Everything that is going to run through the Modem also has to run past Point E, our Router.

If you have a problem with data usage, if you disagree with how much your ISP is charging against your allowance you have to have something more than suspicion, something more than "they are stealing!.

If your Router has the capacity to track data, use it.

See if data tracking can be added to your present router through a firmware update.

We have take a moment to look at the network view for those that have a Wifi router.

Rather than what we have in the above graphic, we have this:

There is only one way to establish a central POINT E if we have a WiFi Modem or a personal Router that lacks the ability to track data and that is:

Purchase a Router that has that capability and install it.

In the case of those with WiFi Modems simply disable the wireless "radios" and install a capable Router to the Modems LAN port and now all connection paths can be monitored.

Before you can fix the problem, you have to know where the problem is.

So lets look at a Router that does track data and how we can use it to zero in on When (the data was used overall) What device(s) used the data, When data usage occurred on an individual device and what applications on that device specifically used the data.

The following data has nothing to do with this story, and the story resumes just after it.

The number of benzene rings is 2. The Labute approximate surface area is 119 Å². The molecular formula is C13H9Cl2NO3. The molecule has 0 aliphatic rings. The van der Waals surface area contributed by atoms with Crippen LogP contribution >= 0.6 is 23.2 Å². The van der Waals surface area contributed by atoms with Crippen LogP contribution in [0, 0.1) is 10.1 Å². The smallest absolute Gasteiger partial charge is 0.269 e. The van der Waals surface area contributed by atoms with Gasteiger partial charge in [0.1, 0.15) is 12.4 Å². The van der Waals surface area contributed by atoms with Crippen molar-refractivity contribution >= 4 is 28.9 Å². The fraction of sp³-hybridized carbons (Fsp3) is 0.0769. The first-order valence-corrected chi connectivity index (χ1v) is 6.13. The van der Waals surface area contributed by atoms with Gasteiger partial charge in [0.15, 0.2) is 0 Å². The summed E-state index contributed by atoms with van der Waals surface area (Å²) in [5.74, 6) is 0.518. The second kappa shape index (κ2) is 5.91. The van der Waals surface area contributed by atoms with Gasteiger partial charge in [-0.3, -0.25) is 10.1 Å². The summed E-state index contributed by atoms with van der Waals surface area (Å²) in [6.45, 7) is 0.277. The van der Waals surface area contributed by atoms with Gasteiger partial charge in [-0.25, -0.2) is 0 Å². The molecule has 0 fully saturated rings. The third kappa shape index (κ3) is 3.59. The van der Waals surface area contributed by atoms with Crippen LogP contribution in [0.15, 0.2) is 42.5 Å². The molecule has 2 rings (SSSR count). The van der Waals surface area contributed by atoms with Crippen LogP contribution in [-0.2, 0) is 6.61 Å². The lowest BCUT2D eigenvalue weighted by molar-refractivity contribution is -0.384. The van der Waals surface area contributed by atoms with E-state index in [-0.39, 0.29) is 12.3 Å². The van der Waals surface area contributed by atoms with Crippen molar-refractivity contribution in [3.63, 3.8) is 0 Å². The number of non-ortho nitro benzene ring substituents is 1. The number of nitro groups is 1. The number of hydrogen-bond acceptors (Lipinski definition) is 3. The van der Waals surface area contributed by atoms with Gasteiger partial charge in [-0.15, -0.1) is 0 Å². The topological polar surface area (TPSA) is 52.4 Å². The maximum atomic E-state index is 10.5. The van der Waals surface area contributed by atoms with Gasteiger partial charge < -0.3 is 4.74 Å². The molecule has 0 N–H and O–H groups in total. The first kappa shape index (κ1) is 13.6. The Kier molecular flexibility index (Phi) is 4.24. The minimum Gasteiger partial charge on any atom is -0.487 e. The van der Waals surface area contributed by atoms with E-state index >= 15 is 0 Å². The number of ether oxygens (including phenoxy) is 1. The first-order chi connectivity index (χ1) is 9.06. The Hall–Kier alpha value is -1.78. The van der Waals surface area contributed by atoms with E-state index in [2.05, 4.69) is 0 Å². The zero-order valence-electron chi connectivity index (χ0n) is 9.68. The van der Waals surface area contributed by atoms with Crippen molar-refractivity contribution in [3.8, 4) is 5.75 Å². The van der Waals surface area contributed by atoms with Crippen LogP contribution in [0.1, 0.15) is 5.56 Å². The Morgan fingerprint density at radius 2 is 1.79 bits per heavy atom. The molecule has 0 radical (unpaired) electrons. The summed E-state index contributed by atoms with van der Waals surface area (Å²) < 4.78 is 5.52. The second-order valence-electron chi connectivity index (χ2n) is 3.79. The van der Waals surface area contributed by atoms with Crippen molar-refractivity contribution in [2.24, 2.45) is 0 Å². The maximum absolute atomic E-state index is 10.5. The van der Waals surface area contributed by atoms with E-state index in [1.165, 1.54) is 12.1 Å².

There are a number of Router brands that have the ability to track data. Carefully research your choices to make sure your choice will fill your needs.

I have an Asus RT-AC3100

The 3100 is a bit costly. It, as well as other Asus models that have the ability to track data out of the box can sometimes be found as "factory Refurbs" with full warranties from places such as Newegg.

Here is a list of Asus model numbers that have the Traffic Analyzer. That function can be enhanced by installing the Merlin firmware update:


Here are some screenshots showing the Traffic Analyzer function: